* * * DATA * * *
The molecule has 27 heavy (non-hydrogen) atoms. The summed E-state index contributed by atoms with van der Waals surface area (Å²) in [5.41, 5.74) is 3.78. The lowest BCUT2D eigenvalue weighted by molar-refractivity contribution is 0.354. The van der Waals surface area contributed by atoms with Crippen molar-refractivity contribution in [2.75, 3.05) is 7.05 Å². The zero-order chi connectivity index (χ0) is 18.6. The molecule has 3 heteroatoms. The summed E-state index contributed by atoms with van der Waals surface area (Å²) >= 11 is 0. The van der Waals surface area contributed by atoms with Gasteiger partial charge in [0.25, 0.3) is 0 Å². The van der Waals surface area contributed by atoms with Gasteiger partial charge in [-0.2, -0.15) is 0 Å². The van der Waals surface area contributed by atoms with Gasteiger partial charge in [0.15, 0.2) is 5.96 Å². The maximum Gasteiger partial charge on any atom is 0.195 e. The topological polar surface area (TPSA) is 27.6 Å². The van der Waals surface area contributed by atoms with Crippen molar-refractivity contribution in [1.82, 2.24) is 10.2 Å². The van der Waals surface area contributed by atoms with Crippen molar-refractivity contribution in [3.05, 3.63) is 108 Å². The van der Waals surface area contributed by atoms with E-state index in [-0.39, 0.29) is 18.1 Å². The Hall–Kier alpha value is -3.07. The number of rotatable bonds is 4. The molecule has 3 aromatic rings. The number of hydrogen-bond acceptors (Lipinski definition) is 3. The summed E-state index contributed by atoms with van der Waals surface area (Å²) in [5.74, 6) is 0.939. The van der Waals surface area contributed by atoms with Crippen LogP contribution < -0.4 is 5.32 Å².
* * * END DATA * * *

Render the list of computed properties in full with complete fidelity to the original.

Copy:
The molecule has 27 heavy (non-hydrogen) atoms. The summed E-state index contributed by atoms with van der Waals surface area (Å²) in [5.41, 5.74) is 3.78. The lowest BCUT2D eigenvalue weighted by molar-refractivity contribution is 0.354. The van der Waals surface area contributed by atoms with Crippen molar-refractivity contribution in [2.75, 3.05) is 7.05 Å². The zero-order chi connectivity index (χ0) is 18.6. The molecule has 3 heteroatoms. The summed E-state index contributed by atoms with van der Waals surface area (Å²) >= 11 is 0. The van der Waals surface area contributed by atoms with Gasteiger partial charge in [0.25, 0.3) is 0 Å². The van der Waals surface area contributed by atoms with Gasteiger partial charge in [-0.2, -0.15) is 0 Å². The van der Waals surface area contributed by atoms with Gasteiger partial charge in [0.15, 0.2) is 5.96 Å². The maximum Gasteiger partial charge on any atom is 0.195 e. The topological polar surface area (TPSA) is 27.6 Å². The van der Waals surface area contributed by atoms with Crippen molar-refractivity contribution in [1.82, 2.24) is 10.2 Å². The van der Waals surface area contributed by atoms with Crippen molar-refractivity contribution in [3.05, 3.63) is 108 Å². The van der Waals surface area contributed by atoms with E-state index in [-0.39, 0.29) is 18.1 Å². The Hall–Kier alpha value is -3.07. The number of rotatable bonds is 4. The molecule has 3 aromatic rings. The number of hydrogen-bond acceptors (Lipinski definition) is 3. The summed E-state index contributed by atoms with van der Waals surface area (Å²) in [5.74, 6) is 0.939. The van der Waals surface area contributed by atoms with Crippen LogP contribution < -0.4 is 5.32 Å².